Disease. Drought. Conflict. It is not your imagination; there are more emergencies today than in years past. Storms are growing more frequent and extreme in some regions, while other areas are becoming more arid, with growing seasons disappearing before farmers’ eyes. More competition for scarce resources means more displacement and more conflict.
Strengthening health systems comes down to staff, stuff, space, systems and support. Whether providing primary care or responding to deadly outbreaks of infectious diseases, a holistic approach that places the patient and their community at the center of care and treatment is essential. In this episode, Dr. Paul Farmer and I discuss how human connection and authentic partnership should remain at the center of public health and human development work.
Dr. Paul Farmer is the Co-Founder, Chief Strategist and Chair of the Board of Trustees of Partners in Health, and a medical anthropologist, physician and author. His most recent book is Fevers, Feuds, and Diamonds: Ebola and the Ravages of History. His positive approach to disrupting under-resourced and poorly performing health systems is simple yet holistic: Address unmet needs for staff, stuff, space, systems and support.
In the 2019 season of A Deeper Look podcast, we examined the darker side of development — the unintended consequences of development efforts, the paradoxes that we confront, the harm that the best intentions can sometimes cause and the lessons we can learn by discussing uncomfortable, even threatening, topics.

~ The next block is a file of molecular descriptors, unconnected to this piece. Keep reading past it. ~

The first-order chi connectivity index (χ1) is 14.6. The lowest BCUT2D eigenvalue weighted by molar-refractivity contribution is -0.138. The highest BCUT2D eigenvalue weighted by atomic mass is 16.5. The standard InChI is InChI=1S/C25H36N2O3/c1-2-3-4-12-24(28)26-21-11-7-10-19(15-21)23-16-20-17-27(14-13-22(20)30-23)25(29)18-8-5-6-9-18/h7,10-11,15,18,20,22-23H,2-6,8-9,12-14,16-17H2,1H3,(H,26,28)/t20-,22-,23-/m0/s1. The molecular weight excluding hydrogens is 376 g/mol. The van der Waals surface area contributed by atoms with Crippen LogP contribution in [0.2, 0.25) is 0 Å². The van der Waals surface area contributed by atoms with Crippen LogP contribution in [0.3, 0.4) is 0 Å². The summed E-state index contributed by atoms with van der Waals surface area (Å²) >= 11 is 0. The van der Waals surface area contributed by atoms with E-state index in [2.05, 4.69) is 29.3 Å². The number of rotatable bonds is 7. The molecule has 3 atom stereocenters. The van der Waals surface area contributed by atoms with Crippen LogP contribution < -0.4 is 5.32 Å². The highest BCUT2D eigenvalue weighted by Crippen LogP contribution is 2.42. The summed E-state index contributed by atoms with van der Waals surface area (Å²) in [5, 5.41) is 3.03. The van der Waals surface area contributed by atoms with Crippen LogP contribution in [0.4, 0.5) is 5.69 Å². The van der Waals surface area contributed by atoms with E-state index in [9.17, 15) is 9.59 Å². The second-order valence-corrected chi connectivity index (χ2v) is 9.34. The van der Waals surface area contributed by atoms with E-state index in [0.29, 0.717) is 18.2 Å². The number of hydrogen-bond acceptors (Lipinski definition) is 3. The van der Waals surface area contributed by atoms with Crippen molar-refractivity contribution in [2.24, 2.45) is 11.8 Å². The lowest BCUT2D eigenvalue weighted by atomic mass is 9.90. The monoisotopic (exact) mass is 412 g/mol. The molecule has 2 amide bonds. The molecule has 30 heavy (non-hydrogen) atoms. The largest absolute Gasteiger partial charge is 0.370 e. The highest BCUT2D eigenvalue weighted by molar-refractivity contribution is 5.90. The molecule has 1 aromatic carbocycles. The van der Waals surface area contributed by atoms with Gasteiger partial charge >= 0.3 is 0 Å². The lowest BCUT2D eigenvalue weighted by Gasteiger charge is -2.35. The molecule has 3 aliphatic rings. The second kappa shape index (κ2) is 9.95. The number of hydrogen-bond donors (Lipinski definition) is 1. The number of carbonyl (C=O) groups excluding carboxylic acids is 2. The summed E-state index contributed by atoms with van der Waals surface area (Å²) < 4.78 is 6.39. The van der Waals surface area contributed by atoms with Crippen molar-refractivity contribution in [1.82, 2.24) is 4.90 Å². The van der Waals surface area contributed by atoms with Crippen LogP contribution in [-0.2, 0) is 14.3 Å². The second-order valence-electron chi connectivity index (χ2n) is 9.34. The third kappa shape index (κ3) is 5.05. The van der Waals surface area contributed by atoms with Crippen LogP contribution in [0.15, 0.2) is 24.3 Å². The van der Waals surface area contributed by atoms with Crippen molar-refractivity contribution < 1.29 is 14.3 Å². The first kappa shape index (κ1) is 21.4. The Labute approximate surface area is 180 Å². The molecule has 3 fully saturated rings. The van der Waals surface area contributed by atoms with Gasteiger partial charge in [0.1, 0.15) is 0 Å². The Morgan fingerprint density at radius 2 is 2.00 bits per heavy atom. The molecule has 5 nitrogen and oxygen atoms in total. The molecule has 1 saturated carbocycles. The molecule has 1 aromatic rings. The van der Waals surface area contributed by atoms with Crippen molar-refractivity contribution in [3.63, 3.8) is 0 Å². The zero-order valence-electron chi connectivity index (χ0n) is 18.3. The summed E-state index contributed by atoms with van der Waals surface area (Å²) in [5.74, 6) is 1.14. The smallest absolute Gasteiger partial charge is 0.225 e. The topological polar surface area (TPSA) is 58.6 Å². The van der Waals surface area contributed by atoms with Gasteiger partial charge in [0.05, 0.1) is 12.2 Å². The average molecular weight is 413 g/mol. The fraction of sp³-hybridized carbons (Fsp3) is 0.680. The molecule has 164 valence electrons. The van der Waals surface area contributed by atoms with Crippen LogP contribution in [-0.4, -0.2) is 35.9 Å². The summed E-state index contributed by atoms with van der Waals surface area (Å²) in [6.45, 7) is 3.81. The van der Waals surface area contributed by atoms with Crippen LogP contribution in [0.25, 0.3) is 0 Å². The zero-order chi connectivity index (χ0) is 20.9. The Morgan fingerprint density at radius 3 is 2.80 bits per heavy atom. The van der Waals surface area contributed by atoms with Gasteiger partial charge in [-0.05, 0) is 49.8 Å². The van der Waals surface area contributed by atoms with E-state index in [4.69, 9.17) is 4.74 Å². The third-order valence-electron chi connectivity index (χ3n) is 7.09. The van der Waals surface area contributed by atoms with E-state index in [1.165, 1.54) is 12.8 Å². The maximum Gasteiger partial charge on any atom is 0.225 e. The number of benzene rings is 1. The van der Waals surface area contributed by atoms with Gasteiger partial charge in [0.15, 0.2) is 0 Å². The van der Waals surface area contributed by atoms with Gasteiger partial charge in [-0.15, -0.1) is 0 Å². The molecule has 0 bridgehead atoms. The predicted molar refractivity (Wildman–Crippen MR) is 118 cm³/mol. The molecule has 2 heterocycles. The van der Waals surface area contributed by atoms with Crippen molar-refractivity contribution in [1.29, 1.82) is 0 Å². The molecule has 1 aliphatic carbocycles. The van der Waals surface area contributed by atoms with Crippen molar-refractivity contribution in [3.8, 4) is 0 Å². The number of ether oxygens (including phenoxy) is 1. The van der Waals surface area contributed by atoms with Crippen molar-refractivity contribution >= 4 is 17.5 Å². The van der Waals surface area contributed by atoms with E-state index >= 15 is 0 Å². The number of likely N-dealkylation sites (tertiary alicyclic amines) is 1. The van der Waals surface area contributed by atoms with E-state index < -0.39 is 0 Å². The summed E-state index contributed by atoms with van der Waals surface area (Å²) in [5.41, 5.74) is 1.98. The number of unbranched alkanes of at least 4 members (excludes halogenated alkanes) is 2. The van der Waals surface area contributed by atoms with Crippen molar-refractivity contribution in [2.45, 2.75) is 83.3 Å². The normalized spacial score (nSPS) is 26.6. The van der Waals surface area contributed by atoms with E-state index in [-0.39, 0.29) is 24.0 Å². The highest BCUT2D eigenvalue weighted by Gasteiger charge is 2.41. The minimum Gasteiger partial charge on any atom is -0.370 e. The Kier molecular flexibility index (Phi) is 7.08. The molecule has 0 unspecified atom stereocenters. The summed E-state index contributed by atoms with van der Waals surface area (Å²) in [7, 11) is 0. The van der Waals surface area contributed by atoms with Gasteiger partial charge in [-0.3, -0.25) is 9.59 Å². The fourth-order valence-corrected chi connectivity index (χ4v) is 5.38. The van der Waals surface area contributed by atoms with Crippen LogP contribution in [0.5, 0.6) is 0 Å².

Each one of my guests brought a unique perspective to this theme, yet it’s possible to distill a number of common concerns. More than one guest described the long-term nature of development as a journey, and many emphasized the importance of humility in this work. Although our theme for the year was dark, the perspectives, insights and commitment of my guests give me hope that we, as a community, are more willing to acknowledge our weaknesses and do better.
If you haven’t had an opportunity to tune in, I encourage you to listen to all of the episodes in this season’s A Deeper Look on Apple Podcasts, SoundCloud or wherever you get your podcasts. Here are some takeaways.
This post was originally published on FHI Partners.
According to Peter Drucker, the noted management theorist, “The greatest danger in times of turbulence is not the turbulence; it is to act with yesterday’s logic.” When I reflect on my time working with private-sector organizations, government agencies and international nongovernmental organizations — all of which were focused on solving global human development challenges — I recall the common refrain that “we can’t do it alone.” Only by working together do we stand a chance to eradicate poverty and promote prosperity. But sentiment alone is not enough.
The promise of partnerships has resulted in an active body of work focused on facilitating public-private partnerships and devising private-sector engagement strategies, with the Sustainable Development Goals at the center of this dialogue. Specifically, private-sector involvement is increasingly called upon to drive global socio-ecological change. The increasing overlap between development and commercial challenges provides fertile ground for robust collaboration. However, we need to move beyond the announcements, handshakes and high-level dialogue.